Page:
“I si yia.” Cheers. The local raki burned down his throat like his cousin Zach’s bootlegger white lightning, and the lamplight and smoke swirled dizzily. He caught the side of his chair as he teetered sideways.
Exclamations and curses around him. Glass shattering. He wasn’t quite that falling-down drunk, it was another tremor heaving the floor, shivering the wall behind him. They were getting stronger. A few men furtively crossed themselves. The others roared with laughter, stumbling over the subsiding wobble of the floor with glasses raised, singing and bumping together in a rough dance. Outside, a bolt of lightning split the darkness.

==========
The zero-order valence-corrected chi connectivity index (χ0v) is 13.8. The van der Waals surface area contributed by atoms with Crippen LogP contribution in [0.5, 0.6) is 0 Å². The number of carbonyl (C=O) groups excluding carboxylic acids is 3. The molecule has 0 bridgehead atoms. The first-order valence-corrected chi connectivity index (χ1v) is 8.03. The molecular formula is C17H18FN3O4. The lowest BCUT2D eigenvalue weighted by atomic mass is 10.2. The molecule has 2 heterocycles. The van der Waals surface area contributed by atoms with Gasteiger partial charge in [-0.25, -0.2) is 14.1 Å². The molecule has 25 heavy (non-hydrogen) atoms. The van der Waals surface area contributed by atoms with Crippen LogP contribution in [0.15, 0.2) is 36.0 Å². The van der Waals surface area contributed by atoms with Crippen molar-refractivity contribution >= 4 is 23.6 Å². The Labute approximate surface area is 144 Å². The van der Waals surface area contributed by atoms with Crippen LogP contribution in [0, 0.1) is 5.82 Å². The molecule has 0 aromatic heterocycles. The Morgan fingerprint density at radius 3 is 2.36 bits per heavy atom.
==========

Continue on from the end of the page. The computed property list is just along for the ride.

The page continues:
The skinny guy in the patched jacket next to him leaned down to yell at the hound squirming and whining over their feet under the table. He prodded Peter in the ribs with his elbow, spilling more liquor. “So tell me, what do you think of the Med League inviting Crete to join them?”
Peter kept his face noncommittal, shrugging.
“But you have been travelling with Despoinis Demodakis, eh? You have seen these miracles?”
Peter’s glass clattered onto the table. “I don’t know anything about miracles, pal.” Then realizing he’d answered in English, he said curtly, “Ohi.”
The young kid standing behind the skinny guy leaned over eagerly, touching his saint medallion. “But we heard from Spanos in Loutro, that down the coast in—”
“Look, you’re talking to the wrong guy.” Peter climbed to his feet, shaking his head. It was pounding with pressure, his ears still ringing, goading him. “I’m only the hired man.” He pushed away from the table.